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128 compare the stressed, yohimbine-treated rats with the unstressed, yohimbine-treated rats. While yohimbine increased the amount of time that the stressed rats (16.06 4.38%) spent in the perimeter of the open field, it led to a decrease of this measure in the unstressed rats (-3.42 3.23%), t(20) = 3.65, p < .01. Time spent in the center (see Figure 36). An independent samples t-test indicated that there was no difference between the stressed and unstressed rats treated with vehicle in terms of the time that they spent in the center of the open field, t(15) = 1.39, p > .18. Stress-Yoh% Change from Respective Vehicle -60-40-200204060 No Stress-Yoh*Yohimbine Suppressed the Time that Stressed Rats Spent in theCenter, but Increased this Measure in Unstressed Rats Figure 36. Percent change in time spent in the center (+ SE) of the open field in yohimbine-treated rats. Yohimbine suppressed the amount of time that the stressed rats spent in the center of the open field, but increased this measure in the unstressed rats. p < .01 compared to the unstressed rats treated with yohimbine. The time spent in the center for all yohimbine-treated rats was converted into a percent change from vehicle score. A planned comparison was conducted on this data to compare the stressed, yohimbine-treated rats with the unstressed, yohimbine-treated rats.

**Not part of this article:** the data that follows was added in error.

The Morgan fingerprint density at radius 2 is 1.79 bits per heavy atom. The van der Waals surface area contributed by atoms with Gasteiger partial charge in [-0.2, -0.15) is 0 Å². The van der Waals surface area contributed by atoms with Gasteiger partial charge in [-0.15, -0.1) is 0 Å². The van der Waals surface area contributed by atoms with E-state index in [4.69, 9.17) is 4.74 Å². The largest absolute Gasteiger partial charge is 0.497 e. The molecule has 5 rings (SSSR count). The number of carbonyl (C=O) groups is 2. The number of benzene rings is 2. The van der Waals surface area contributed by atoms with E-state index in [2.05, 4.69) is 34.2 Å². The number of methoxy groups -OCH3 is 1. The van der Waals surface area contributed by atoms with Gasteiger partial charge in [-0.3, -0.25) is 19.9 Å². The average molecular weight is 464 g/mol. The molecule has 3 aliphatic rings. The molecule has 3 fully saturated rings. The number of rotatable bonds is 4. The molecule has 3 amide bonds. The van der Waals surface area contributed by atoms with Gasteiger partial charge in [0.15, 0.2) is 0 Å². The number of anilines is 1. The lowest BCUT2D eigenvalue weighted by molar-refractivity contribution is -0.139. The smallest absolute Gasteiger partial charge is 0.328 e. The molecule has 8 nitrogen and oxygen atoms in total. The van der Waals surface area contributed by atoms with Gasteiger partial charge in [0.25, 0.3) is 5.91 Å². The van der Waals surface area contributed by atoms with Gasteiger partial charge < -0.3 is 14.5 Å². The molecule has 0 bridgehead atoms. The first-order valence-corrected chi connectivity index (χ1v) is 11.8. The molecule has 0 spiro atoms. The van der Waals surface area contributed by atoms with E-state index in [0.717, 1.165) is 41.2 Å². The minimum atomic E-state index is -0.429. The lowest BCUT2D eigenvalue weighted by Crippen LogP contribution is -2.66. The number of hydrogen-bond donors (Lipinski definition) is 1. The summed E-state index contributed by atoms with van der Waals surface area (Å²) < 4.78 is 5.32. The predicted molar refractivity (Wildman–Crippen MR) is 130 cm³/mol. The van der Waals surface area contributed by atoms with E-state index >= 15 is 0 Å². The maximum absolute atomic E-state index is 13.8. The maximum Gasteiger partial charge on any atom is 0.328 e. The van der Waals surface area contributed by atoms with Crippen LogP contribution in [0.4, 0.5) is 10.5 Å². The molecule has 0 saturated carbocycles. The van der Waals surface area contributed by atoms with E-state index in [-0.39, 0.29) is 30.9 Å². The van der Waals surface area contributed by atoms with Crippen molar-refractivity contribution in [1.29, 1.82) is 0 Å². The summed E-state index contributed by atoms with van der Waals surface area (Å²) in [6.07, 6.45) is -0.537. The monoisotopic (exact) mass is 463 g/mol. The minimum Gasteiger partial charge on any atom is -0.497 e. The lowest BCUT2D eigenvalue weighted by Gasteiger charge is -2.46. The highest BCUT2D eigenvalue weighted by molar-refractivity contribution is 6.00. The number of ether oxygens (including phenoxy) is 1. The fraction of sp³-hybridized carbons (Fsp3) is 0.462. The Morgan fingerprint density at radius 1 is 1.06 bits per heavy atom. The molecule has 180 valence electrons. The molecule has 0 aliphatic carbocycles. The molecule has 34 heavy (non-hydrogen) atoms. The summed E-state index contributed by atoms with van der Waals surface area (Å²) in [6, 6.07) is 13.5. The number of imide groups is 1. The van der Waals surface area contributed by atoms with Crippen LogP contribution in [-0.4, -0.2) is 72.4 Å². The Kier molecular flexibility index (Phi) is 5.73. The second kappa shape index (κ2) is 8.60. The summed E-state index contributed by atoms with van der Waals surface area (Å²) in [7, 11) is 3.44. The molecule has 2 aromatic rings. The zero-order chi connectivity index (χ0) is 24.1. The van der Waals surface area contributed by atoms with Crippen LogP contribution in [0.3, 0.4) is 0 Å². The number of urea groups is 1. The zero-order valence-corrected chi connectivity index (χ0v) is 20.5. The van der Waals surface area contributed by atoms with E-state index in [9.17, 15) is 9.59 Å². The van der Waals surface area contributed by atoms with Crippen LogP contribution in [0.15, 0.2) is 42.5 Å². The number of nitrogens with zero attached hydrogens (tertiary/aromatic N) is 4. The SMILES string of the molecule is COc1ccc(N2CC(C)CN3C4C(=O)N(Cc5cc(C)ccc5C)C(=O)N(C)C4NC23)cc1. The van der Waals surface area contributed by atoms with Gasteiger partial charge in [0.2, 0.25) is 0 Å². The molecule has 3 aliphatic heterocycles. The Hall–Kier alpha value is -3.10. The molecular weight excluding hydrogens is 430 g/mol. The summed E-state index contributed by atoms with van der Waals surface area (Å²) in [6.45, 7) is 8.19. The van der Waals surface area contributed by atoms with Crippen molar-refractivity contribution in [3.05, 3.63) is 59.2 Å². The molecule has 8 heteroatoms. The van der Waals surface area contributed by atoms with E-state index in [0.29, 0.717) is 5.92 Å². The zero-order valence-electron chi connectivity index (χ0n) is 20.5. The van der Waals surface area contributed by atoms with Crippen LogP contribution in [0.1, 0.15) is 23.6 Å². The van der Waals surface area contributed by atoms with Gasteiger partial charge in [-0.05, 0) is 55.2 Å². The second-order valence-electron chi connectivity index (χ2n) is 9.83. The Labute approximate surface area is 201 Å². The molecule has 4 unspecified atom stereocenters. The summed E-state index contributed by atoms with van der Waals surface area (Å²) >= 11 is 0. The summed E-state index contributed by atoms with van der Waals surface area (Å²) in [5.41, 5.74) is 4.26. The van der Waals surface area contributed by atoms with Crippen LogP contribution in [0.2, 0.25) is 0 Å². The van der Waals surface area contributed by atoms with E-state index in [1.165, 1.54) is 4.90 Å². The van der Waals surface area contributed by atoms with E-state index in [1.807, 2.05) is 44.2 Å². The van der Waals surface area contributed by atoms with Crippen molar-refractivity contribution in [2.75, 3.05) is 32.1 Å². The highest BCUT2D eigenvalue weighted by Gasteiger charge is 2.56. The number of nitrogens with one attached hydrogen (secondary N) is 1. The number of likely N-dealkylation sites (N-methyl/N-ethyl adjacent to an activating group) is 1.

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129 While yohimbine decreased the amount of time that the stressed rats (-39.54 11.06%) spent in the center of the open field, it led to an increase of this measure in the unstressed rats (23.81 15.64%), t(19) = -3.25, p < .01. Distance in the open field (see Figure 37). An independent samples t-test indicated that there was no difference between the stressed and unstressed rats treated with vehicle in terms of the distance traveled in the open field, t(13) = 1.43, p > .17. Stress-Yoh% Change from Respective Vehicle -15-10-505101520 No Stress-Yoh*Yohimbine Suppressed the Distance that Stressed Rats Traveled,but Increased this Measure in Unstressed Rats Figure 37. Percent change in distance traveled (+ SE) in the open field in yohimbine-treated rats. Yohimbine suppressed the distance that the stressed rats traveled in the open field, but increased this measure in the unstressed rats. p < .01 compared to the unstressed rats treated with yohimbine. The distance traveled in the open field for all yohimbine-treated rats was converted into a percent change from vehicle score. A planned comparison was conducted on this data to compare the stressed, yohimbine-treated rats with the unstressed, yohimbine-treated rats. While yohimbine decreased the distance traveled by